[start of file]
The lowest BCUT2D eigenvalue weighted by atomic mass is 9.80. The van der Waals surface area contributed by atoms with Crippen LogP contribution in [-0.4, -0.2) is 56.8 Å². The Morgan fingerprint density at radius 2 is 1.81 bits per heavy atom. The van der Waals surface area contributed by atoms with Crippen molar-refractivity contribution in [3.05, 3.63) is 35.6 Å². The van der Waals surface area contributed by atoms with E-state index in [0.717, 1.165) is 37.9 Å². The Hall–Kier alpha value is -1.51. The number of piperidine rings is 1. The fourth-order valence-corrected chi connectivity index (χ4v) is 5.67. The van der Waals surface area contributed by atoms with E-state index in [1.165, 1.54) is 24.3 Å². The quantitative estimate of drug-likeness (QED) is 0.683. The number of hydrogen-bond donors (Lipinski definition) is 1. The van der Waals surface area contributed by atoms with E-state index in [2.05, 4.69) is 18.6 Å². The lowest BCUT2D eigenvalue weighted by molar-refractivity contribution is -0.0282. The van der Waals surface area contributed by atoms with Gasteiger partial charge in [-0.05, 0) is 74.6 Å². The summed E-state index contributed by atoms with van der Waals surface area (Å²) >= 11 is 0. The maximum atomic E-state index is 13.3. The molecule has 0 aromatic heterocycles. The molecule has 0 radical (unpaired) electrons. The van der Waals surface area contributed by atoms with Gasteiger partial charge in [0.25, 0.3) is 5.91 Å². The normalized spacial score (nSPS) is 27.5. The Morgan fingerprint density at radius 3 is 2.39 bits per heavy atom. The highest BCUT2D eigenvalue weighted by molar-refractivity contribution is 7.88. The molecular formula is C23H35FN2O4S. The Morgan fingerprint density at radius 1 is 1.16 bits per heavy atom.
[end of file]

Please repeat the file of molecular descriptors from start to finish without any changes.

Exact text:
The lowest BCUT2D eigenvalue weighted by atomic mass is 9.80. The van der Waals surface area contributed by atoms with Crippen LogP contribution in [-0.4, -0.2) is 56.8 Å². The Morgan fingerprint density at radius 2 is 1.81 bits per heavy atom. The van der Waals surface area contributed by atoms with Crippen molar-refractivity contribution in [3.05, 3.63) is 35.6 Å². The van der Waals surface area contributed by atoms with E-state index in [0.717, 1.165) is 37.9 Å². The Hall–Kier alpha value is -1.51. The number of piperidine rings is 1. The fourth-order valence-corrected chi connectivity index (χ4v) is 5.67. The van der Waals surface area contributed by atoms with E-state index in [1.165, 1.54) is 24.3 Å². The quantitative estimate of drug-likeness (QED) is 0.683. The number of hydrogen-bond donors (Lipinski definition) is 1. The van der Waals surface area contributed by atoms with E-state index in [2.05, 4.69) is 18.6 Å². The lowest BCUT2D eigenvalue weighted by molar-refractivity contribution is -0.0282. The van der Waals surface area contributed by atoms with Gasteiger partial charge in [-0.05, 0) is 74.6 Å². The summed E-state index contributed by atoms with van der Waals surface area (Å²) >= 11 is 0. The maximum atomic E-state index is 13.3. The molecule has 0 aromatic heterocycles. The molecule has 0 radical (unpaired) electrons. The van der Waals surface area contributed by atoms with Gasteiger partial charge in [0.25, 0.3) is 5.91 Å². The normalized spacial score (nSPS) is 27.5. The Morgan fingerprint density at radius 3 is 2.39 bits per heavy atom. The highest BCUT2D eigenvalue weighted by molar-refractivity contribution is 7.88. The molecular formula is C23H35FN2O4S. The Morgan fingerprint density at radius 1 is 1.16 bits per heavy atom.